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The Haunters and the Haunted edited by Ernest Rhys online
XXXIII THE STRANGE CASE OF M. BEZUEL
"At last, on the morrow, the second day of August, being in the loft where they laid up the hay they brought from the meadow, I was taken with a similar giddiness and a similar faintness, but still more violent than the other. I fainted away completely; one of the men perceived it. I have been told that I was asked what was the matter with me, and that I replied, 'I have seen what I never should have believed'; but I have no recollection of either the question or the answer. That, however, accords with what I do remember to have seen just then; as it were someone naked to the middle, but whom, however, I did not recognise. They helped me down from the ladder. The faintness seized me again; my head swam as I was between two rounds of the ladder, and again I fainted. They took me down and placed me on a beam which served for a seat in the large square of the Capuchins. I sat down on it, and then I no longer saw M. de Sorteville nor his domestics, although present; but perceiving Desfontaines near the foot of the ladder, who made me a sign to come to him, I moved on my seat as if to make room for him; and those who saw me and whom I did not see, although my eyes were open, remarked this movement.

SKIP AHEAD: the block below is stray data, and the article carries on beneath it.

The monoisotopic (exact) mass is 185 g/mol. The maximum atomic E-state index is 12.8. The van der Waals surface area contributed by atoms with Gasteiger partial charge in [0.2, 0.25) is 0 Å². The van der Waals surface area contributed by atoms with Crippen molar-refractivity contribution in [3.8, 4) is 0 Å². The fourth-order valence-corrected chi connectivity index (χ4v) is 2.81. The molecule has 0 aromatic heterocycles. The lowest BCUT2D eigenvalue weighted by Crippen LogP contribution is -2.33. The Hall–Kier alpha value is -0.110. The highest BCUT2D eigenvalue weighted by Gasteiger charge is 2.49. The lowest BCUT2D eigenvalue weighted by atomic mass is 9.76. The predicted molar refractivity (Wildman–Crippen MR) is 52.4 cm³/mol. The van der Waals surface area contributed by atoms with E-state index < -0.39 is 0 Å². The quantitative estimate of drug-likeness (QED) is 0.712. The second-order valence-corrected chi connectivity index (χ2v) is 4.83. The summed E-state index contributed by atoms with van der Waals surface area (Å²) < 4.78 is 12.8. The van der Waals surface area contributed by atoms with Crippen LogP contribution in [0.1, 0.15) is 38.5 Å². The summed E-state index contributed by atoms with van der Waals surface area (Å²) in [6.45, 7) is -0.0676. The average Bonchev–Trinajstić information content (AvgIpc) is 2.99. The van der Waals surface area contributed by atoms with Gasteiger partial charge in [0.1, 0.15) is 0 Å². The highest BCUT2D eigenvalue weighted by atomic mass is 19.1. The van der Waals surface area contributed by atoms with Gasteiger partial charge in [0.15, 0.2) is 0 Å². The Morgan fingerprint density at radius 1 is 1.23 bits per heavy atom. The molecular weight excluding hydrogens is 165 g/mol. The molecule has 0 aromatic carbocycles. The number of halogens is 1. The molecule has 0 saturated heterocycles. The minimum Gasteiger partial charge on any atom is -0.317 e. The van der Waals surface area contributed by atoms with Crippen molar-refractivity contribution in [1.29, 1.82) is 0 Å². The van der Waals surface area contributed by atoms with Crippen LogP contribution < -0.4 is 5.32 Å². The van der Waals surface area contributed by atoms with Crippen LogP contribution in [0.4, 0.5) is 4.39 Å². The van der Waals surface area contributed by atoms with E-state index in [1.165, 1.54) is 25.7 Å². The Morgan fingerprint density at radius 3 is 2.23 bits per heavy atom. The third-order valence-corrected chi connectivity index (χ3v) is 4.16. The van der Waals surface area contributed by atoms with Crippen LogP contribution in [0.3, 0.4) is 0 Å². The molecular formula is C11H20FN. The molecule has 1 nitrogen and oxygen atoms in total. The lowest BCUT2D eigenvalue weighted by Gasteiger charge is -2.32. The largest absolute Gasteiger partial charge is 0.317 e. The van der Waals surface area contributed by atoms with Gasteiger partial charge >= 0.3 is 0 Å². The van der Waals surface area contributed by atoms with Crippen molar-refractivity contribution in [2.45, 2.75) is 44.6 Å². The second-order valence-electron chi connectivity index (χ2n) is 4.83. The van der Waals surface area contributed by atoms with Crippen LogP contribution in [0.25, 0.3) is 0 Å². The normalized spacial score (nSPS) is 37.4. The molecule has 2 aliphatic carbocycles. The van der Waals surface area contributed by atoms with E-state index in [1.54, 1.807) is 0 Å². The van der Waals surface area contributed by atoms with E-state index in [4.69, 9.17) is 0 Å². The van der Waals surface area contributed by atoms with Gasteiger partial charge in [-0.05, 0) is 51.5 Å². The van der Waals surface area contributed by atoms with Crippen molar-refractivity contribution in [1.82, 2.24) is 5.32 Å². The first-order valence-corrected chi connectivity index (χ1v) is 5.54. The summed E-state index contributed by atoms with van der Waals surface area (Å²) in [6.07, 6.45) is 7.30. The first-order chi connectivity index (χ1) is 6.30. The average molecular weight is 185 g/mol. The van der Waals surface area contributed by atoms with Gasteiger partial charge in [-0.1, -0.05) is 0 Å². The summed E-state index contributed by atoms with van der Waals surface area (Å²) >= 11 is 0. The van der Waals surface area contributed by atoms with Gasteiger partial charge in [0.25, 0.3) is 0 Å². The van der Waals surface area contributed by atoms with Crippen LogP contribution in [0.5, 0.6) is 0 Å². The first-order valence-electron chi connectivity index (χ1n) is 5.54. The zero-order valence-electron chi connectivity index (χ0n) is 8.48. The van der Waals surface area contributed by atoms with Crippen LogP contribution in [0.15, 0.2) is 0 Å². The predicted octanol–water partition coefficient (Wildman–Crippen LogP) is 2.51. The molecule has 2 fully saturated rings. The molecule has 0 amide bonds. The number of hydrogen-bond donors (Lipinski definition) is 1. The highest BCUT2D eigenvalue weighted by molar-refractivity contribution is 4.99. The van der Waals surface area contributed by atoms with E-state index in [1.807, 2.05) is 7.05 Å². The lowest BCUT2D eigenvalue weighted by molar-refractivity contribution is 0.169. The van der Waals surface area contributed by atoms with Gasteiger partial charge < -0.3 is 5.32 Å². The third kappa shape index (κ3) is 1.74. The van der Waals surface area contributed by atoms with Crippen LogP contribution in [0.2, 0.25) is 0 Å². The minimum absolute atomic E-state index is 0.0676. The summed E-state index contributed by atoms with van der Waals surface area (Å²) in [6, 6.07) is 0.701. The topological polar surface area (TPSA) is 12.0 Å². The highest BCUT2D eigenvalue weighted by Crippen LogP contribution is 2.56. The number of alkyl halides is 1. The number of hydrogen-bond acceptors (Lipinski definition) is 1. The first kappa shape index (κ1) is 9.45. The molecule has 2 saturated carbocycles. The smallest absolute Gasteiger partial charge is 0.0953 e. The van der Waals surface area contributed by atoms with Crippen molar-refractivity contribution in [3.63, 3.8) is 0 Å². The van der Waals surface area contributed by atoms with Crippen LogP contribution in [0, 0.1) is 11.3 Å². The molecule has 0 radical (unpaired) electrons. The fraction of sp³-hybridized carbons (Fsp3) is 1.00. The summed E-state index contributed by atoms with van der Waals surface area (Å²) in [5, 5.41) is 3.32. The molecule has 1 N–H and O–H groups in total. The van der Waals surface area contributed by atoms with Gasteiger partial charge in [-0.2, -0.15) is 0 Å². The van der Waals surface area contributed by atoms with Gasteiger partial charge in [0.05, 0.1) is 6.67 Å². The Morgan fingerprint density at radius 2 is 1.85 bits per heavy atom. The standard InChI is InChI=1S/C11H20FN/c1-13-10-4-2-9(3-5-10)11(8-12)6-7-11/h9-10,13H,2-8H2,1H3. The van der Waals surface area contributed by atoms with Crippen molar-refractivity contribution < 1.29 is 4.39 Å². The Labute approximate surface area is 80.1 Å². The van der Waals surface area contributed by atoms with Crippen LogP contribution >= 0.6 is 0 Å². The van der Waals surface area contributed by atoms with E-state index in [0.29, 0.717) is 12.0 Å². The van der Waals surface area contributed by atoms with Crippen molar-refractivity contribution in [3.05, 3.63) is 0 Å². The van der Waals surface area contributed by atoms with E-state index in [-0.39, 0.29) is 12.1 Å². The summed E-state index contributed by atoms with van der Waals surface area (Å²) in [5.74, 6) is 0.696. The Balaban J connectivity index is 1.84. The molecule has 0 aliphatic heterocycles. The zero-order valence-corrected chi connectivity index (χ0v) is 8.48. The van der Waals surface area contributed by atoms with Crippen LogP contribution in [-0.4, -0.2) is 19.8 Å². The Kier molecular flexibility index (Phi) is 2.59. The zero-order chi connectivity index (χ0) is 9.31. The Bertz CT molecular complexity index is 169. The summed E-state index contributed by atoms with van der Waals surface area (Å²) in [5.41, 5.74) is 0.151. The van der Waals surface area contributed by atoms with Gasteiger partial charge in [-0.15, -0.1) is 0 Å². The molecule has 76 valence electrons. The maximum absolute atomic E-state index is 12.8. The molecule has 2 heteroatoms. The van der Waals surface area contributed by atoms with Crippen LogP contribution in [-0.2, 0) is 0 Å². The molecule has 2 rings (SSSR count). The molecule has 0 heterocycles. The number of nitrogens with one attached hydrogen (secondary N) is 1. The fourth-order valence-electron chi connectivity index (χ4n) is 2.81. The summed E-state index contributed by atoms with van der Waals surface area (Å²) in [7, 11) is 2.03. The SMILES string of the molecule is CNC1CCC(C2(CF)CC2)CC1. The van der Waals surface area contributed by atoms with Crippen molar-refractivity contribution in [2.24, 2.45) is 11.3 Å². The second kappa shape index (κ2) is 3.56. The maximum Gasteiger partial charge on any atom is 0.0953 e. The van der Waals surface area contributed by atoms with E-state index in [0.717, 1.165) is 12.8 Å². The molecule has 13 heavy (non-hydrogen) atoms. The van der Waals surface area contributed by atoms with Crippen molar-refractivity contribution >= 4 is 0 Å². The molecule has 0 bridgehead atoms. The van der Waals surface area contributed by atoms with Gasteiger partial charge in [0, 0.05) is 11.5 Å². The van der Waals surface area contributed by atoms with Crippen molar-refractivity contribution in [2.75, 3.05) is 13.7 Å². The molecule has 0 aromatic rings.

"As he did not come, I rose to go to him. He advanced towards me, took my left arm with his right arm, and led me about thirty paces from thence into a retired street, holding me still under the arm. The domestics, supposing that my giddiness had passed off, and that I had purposely retired, went everyone to their work, except a little servant who went and told M. de Sorteville that I was talking all alone. M. de Sorteville thought I was tipsy; he drew near, and heard me ask some questions, and make some answers, which he has told me since.
"I was there nearly three-quarters of an hour, conversing with Desfontaines. 'I promised you,' said he to me, 'that if I died before you I would come and tell you of it. I was drowned the day before yesterday in the river of Caen, at nearly this same hour. I was out walking with such and such a one. It was very warm, and we had a wish to bathe; a faintness seized me in the water, and I fell to the bottom. The Abbé de Menil-Jean, my comrade, dived to bring me up. I seized hold of his foot; but whether he was afraid it might be a salmon, because I held him so fast, or that he wished to remount promptly to the surface of the water, he shook his legs so roughly, that he gave me a violent kick on the breast, which sent me to the bottom of the river, which is there very deep.'
"Desfontaines related to me afterwards all that had occurred to them in their walk, and the subjects they had conversed upon. It was in vain for me to ask him questions--whether he was saved, whether he was damned, if he was in purgatory, if I was in a state of grace, and if I should soon follow him; he continued to discourse as if he had not heard me, and as if he would not hear me.
"I approached him several times to embrace him, but it seemed to me that I embraced nothing, and yet I felt very sensibly that he held me tightly by the arm, and that when I tried to turn away my head that I might not see him, because I could not look at him without feeling afflicted, he shook my arm as if to oblige me to look at and listen to him.